Holly Ebel: One potato, two potato, more

March 13, 2019

In the world of vegetables, potatoes probably won’t win any beauty contests like, say, a ripe red tomato might.

What they would walk away with, however, is the popularity prize. Who doesn’t just love potatoes just about any way they’re prepared — mashed, French fried, baked, au gratin?

And let’s not forget hash browns, potato salad and potato soup. They are also a main ingredient in Italian gnocchi, Jewish knishes and latkes as well as German potato pancakes and Irish O’Brien.

Individually, most of us eat 140 pounds of potatoes per year, more than any other vegetable. Potatoes are generally served at one out of every three meals, which seems like a dubious fact until you think about it.

Over the past few decades, there has been something of a potato revolution, with many new varieties developed, grown and coming to markets. In fact, there are more than 200 different kinds, though we don’t see nearly that many. Grocery stores sell the popular russets, round and red-skinned, white all-purpose and the yellow Yukon Gold. You’ll also be able to find packaged fingerlings.

For the more unusual and heritage varieties, you need to go to the farmers markets. Sandy and Lonny Dietz of Whitewater Gardens will have at least seven to eight varieties, including the yellow flesh, as well as blue and red flesh, but likely not until early July.

The vendor who can sell you a wide variety of spuds now is Mark Timm of Fairview Farm. He plants 20 varieties over a 2-acre spread, including Kennebunk, Elba, Yukon Golds, Adirondack Blues (great mashed, he says), and German Butterballs. The Pinto Gold potato has been his big seller. On winter market Saturdays, he brings 10 crates with a variety from which potato lovers can choose. Need help? He can give you advice.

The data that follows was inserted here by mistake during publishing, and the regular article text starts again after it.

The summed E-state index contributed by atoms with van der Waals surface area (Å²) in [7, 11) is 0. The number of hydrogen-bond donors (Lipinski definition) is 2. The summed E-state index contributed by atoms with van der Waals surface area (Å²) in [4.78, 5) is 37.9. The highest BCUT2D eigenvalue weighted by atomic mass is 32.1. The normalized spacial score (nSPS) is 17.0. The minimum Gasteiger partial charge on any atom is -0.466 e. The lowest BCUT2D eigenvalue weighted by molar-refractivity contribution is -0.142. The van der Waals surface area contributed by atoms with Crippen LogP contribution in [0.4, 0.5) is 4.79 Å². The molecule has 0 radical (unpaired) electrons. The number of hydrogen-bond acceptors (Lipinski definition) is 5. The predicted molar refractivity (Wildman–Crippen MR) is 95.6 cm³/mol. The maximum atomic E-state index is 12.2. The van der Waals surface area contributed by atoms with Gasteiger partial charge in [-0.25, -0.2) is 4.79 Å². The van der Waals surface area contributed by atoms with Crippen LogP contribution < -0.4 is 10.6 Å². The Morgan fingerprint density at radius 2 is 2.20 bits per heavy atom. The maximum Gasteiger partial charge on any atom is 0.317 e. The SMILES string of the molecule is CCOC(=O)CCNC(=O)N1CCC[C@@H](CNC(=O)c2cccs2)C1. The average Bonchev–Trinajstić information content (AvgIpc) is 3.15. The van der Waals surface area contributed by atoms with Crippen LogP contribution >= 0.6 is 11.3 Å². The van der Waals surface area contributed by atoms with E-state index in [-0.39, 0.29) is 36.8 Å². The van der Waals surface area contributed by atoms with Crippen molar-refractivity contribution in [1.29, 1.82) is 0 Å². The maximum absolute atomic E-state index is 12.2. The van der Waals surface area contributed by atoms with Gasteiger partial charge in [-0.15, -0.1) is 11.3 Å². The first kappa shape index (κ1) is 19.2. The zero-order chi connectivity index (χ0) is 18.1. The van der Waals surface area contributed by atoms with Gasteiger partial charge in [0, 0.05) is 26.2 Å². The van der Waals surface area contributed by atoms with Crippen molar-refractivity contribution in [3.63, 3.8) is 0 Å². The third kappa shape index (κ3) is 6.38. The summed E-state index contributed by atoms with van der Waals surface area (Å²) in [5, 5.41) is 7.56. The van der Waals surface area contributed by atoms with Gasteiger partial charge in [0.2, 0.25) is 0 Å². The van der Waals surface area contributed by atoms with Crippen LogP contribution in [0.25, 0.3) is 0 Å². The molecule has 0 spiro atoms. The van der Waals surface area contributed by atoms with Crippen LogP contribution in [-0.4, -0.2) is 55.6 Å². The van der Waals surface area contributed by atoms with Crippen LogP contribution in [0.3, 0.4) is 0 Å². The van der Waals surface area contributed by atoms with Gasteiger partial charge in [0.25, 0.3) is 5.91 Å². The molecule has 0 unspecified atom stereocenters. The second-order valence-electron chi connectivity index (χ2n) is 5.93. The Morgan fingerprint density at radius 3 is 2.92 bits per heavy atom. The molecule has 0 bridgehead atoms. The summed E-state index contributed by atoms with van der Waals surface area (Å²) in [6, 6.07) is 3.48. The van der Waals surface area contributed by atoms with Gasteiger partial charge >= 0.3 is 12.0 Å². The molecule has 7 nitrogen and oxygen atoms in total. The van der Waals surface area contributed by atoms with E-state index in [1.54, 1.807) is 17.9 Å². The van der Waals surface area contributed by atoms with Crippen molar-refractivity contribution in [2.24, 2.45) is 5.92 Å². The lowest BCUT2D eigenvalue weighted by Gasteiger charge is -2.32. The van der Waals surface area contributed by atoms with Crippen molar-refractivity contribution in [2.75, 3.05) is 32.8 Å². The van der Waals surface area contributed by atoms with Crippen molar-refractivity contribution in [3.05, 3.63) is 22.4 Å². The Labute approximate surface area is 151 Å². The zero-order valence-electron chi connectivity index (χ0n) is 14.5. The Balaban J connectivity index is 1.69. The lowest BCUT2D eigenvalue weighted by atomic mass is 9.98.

When choosing potatoes, wherever you buy them, it’s important to remember that not all potatoes are created equal. There are differences in the amounts of water and starch which can determine how they behave and perform. They are also one of the healthiest foods you can eat containing Vitamin C, potassium, fiber and a host of other vitamins and minerals. Some go as far as to call them the near perfect food. When buying look for well-formed, firm and smooth ones with no touches of green. That indicates age. Store in a dry, dark place but not the refrigerator since the starch will turn to sugar.

Potatoes were slow to catch on for centuries. Spanish Conquistadors brought them to Europe, where they were mostly used as animal fodder until cooks throughout Europe began using them, as it became known they were easier to grow and a healthy food.

They arrived in the colonies in 1621, and in 1719 Scotch-Irish immigrants established potato patches around New Hampshire.

Potatoes have also been at the center of great tragedy. We know about the devastating potato blight that swept Europe in the 1840s, killing more than a million Irish through starvation and disease.

Today, potatoes are the world’s fourth-largest food crop (behind rice, wheat and corn). The U.S. grows more than 30 billion pounds a year. Virtually every state has a potato crop, with Idaho being the largest producer.

Here is a primer on how to use a few of the most popular varieties:

Russets: The classic baking potato. Their high starch and low moisture content lets them bake up light and dry. Also perfect for mashed potatoes, though they really drink up the cream and butter. Not great for potato salad, as they don’t hold their shape.

New potatoes: Refers to the waxy, low starch type of any kind that are young, small and freshly dug. They are great for boiling, and because they are thin-skinned they don’t need peeling. In fact, Timm says, he never peels any potato because many nutrients are in the skin.

Yukon Golds are the darlings of chefs and potato lovers. Their medium starch level makes them versatile and very flavorful. The Yellow Finn is similar. They can be used in virtually any dish, from mashed to au gratin, with success.

Boiling potatoes are both white and red. These have low starch and high moisture, which allows them to hold together. Good in salads and also roasted. You can bake these, but they are not as fluffy as russets when mashed or baked.

Fingerlings have a funny shape and are narrow. They’re very flavorful and can be roasted or boiled. Sometimes the peel can be bitter, so they can be peeled before roasting or after boiling.